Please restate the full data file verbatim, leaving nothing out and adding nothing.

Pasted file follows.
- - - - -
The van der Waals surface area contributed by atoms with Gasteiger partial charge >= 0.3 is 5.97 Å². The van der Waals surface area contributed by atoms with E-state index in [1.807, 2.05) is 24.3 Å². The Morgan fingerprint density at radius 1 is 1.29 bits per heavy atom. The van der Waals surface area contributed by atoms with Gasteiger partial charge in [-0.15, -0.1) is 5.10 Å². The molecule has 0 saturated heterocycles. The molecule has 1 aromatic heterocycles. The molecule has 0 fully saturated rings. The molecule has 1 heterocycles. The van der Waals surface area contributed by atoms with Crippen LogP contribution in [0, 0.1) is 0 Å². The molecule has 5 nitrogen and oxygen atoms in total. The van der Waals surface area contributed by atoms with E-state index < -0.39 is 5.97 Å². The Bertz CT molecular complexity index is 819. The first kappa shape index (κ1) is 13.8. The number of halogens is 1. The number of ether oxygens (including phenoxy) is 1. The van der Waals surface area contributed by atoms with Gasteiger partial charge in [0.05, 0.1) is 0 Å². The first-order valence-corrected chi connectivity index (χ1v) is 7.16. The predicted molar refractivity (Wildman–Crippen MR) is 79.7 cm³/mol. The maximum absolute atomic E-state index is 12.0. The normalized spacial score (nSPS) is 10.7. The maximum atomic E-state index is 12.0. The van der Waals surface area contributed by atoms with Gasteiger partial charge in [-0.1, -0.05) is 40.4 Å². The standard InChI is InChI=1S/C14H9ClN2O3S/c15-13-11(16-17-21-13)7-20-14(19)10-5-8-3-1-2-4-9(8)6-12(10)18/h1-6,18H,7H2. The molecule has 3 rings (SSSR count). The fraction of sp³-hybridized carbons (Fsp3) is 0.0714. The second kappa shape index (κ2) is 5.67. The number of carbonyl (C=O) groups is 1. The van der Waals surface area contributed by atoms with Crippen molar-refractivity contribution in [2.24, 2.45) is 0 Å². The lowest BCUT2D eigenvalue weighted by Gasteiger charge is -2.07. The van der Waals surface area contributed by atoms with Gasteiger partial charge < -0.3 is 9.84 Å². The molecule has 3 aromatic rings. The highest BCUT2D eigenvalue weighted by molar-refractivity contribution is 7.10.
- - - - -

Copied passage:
The van der Waals surface area contributed by atoms with Gasteiger partial charge >= 0.3 is 5.97 Å². The van der Waals surface area contributed by atoms with E-state index in [1.807, 2.05) is 24.3 Å². The Morgan fingerprint density at radius 1 is 1.29 bits per heavy atom. The van der Waals surface area contributed by atoms with Gasteiger partial charge in [-0.15, -0.1) is 5.10 Å². The molecule has 0 saturated heterocycles. The molecule has 1 aromatic heterocycles. The molecule has 0 fully saturated rings. The molecule has 1 heterocycles. The van der Waals surface area contributed by atoms with Crippen LogP contribution in [0, 0.1) is 0 Å². The molecule has 5 nitrogen and oxygen atoms in total. The van der Waals surface area contributed by atoms with E-state index < -0.39 is 5.97 Å². The Bertz CT molecular complexity index is 819. The first kappa shape index (κ1) is 13.8. The number of halogens is 1. The number of ether oxygens (including phenoxy) is 1. The van der Waals surface area contributed by atoms with Gasteiger partial charge in [0.05, 0.1) is 0 Å². The first-order valence-corrected chi connectivity index (χ1v) is 7.16. The predicted molar refractivity (Wildman–Crippen MR) is 79.7 cm³/mol. The maximum absolute atomic E-state index is 12.0. The normalized spacial score (nSPS) is 10.7. The maximum atomic E-state index is 12.0. The van der Waals surface area contributed by atoms with Gasteiger partial charge in [-0.1, -0.05) is 40.4 Å². The standard InChI is InChI=1S/C14H9ClN2O3S/c15-13-11(16-17-21-13)7-20-14(19)10-5-8-3-1-2-4-9(8)6-12(10)18/h1-6,18H,7H2. The molecule has 3 rings (SSSR count). The fraction of sp³-hybridized carbons (Fsp3) is 0.0714. The second kappa shape index (κ2) is 5.67. The number of carbonyl (C=O) groups is 1. The van der Waals surface area contributed by atoms with Crippen molar-refractivity contribution in [2.24, 2.45) is 0 Å². The lowest BCUT2D eigenvalue weighted by Gasteiger charge is -2.07. The van der Waals surface area contributed by atoms with Gasteiger partial charge < -0.3 is 9.84 Å². The molecule has 3 aromatic rings. The highest BCUT2D eigenvalue weighted by molar-refractivity contribution is 7.10.